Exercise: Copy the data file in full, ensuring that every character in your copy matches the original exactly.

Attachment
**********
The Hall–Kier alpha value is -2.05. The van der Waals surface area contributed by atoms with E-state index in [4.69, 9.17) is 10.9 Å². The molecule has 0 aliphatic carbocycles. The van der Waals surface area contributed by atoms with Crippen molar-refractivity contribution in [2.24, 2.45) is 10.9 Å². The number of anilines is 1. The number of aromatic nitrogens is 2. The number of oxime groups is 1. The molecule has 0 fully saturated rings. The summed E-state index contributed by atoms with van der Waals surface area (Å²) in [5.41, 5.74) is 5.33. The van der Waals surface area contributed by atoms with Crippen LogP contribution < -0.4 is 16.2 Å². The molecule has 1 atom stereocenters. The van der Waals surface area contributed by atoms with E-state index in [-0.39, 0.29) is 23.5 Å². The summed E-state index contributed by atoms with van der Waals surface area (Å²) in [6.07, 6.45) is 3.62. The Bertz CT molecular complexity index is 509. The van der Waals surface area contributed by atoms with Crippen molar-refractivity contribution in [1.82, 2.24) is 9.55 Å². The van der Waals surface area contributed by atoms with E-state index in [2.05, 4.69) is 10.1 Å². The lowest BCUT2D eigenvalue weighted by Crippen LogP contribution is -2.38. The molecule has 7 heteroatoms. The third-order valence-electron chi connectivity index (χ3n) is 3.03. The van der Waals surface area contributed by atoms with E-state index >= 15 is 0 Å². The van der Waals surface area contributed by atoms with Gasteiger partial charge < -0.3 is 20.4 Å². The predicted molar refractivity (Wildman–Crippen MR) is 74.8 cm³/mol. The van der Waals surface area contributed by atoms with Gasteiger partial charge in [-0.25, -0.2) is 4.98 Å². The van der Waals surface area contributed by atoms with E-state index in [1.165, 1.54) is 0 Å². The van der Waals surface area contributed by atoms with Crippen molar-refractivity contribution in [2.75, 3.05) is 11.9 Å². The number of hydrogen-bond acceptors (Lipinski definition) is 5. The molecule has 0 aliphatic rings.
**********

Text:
The Hall–Kier alpha value is -2.05. The van der Waals surface area contributed by atoms with E-state index in [4.69, 9.17) is 10.9 Å². The molecule has 0 aliphatic carbocycles. The van der Waals surface area contributed by atoms with Crippen molar-refractivity contribution in [2.24, 2.45) is 10.9 Å². The number of anilines is 1. The number of aromatic nitrogens is 2. The number of oxime groups is 1. The molecule has 0 fully saturated rings. The summed E-state index contributed by atoms with van der Waals surface area (Å²) in [5.41, 5.74) is 5.33. The van der Waals surface area contributed by atoms with Crippen LogP contribution < -0.4 is 16.2 Å². The molecule has 1 atom stereocenters. The van der Waals surface area contributed by atoms with E-state index in [-0.39, 0.29) is 23.5 Å². The summed E-state index contributed by atoms with van der Waals surface area (Å²) in [6.07, 6.45) is 3.62. The Bertz CT molecular complexity index is 509. The van der Waals surface area contributed by atoms with Crippen molar-refractivity contribution in [1.82, 2.24) is 9.55 Å². The van der Waals surface area contributed by atoms with E-state index in [2.05, 4.69) is 10.1 Å². The lowest BCUT2D eigenvalue weighted by Crippen LogP contribution is -2.38. The molecule has 7 heteroatoms. The third-order valence-electron chi connectivity index (χ3n) is 3.03. The van der Waals surface area contributed by atoms with E-state index >= 15 is 0 Å². The van der Waals surface area contributed by atoms with Gasteiger partial charge < -0.3 is 20.4 Å². The predicted molar refractivity (Wildman–Crippen MR) is 74.8 cm³/mol. The van der Waals surface area contributed by atoms with Gasteiger partial charge in [-0.25, -0.2) is 4.98 Å². The van der Waals surface area contributed by atoms with E-state index in [1.165, 1.54) is 0 Å². The van der Waals surface area contributed by atoms with Crippen molar-refractivity contribution in [2.75, 3.05) is 11.9 Å². The number of hydrogen-bond acceptors (Lipinski definition) is 5. The molecule has 0 aliphatic rings.